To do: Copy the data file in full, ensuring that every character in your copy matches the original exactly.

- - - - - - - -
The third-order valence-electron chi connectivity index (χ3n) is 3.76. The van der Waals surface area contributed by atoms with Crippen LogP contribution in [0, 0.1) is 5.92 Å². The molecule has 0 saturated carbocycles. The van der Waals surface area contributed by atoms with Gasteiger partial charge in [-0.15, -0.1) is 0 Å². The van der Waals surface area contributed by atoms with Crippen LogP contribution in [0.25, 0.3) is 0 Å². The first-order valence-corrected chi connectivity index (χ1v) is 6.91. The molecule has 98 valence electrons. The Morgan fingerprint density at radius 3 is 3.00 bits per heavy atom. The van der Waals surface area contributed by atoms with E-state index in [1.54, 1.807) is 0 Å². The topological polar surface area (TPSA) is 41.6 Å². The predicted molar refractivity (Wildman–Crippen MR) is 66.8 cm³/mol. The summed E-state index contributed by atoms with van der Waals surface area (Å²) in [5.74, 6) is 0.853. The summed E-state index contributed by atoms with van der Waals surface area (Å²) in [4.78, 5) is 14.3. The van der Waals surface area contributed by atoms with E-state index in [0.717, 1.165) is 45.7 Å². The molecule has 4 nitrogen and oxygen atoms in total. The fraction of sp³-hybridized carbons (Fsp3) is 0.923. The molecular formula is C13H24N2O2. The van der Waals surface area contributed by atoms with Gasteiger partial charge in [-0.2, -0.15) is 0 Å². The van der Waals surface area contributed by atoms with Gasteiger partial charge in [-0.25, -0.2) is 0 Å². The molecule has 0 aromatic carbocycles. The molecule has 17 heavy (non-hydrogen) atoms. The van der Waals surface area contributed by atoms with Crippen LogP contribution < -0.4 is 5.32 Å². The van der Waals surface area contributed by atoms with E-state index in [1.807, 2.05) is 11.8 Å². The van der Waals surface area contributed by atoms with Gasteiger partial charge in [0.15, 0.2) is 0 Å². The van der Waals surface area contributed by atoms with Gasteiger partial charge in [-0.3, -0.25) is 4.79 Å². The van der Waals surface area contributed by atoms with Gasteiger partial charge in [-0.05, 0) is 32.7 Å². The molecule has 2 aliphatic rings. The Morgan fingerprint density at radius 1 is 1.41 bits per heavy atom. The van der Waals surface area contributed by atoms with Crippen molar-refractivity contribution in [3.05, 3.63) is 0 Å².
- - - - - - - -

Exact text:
The third-order valence-electron chi connectivity index (χ3n) is 3.76. The van der Waals surface area contributed by atoms with Crippen LogP contribution in [0, 0.1) is 5.92 Å². The molecule has 0 saturated carbocycles. The van der Waals surface area contributed by atoms with Gasteiger partial charge in [-0.15, -0.1) is 0 Å². The van der Waals surface area contributed by atoms with Crippen LogP contribution in [0.25, 0.3) is 0 Å². The first-order valence-corrected chi connectivity index (χ1v) is 6.91. The molecule has 98 valence electrons. The Morgan fingerprint density at radius 3 is 3.00 bits per heavy atom. The van der Waals surface area contributed by atoms with E-state index in [1.54, 1.807) is 0 Å². The topological polar surface area (TPSA) is 41.6 Å². The predicted molar refractivity (Wildman–Crippen MR) is 66.8 cm³/mol. The summed E-state index contributed by atoms with van der Waals surface area (Å²) in [5.74, 6) is 0.853. The summed E-state index contributed by atoms with van der Waals surface area (Å²) in [4.78, 5) is 14.3. The van der Waals surface area contributed by atoms with E-state index in [0.717, 1.165) is 45.7 Å². The molecule has 4 nitrogen and oxygen atoms in total. The fraction of sp³-hybridized carbons (Fsp3) is 0.923. The molecular formula is C13H24N2O2. The van der Waals surface area contributed by atoms with Gasteiger partial charge in [-0.2, -0.15) is 0 Å². The van der Waals surface area contributed by atoms with Gasteiger partial charge in [-0.25, -0.2) is 0 Å². The molecule has 0 aromatic carbocycles. The molecule has 17 heavy (non-hydrogen) atoms. The van der Waals surface area contributed by atoms with Crippen LogP contribution < -0.4 is 5.32 Å². The van der Waals surface area contributed by atoms with E-state index in [1.807, 2.05) is 11.8 Å². The van der Waals surface area contributed by atoms with Gasteiger partial charge in [0.15, 0.2) is 0 Å². The van der Waals surface area contributed by atoms with Gasteiger partial charge in [-0.3, -0.25) is 4.79 Å². The van der Waals surface area contributed by atoms with Gasteiger partial charge in [-0.05, 0) is 32.7 Å². The molecule has 2 aliphatic rings. The Morgan fingerprint density at radius 1 is 1.41 bits per heavy atom. The van der Waals surface area contributed by atoms with Crippen molar-refractivity contribution in [3.05, 3.63) is 0 Å².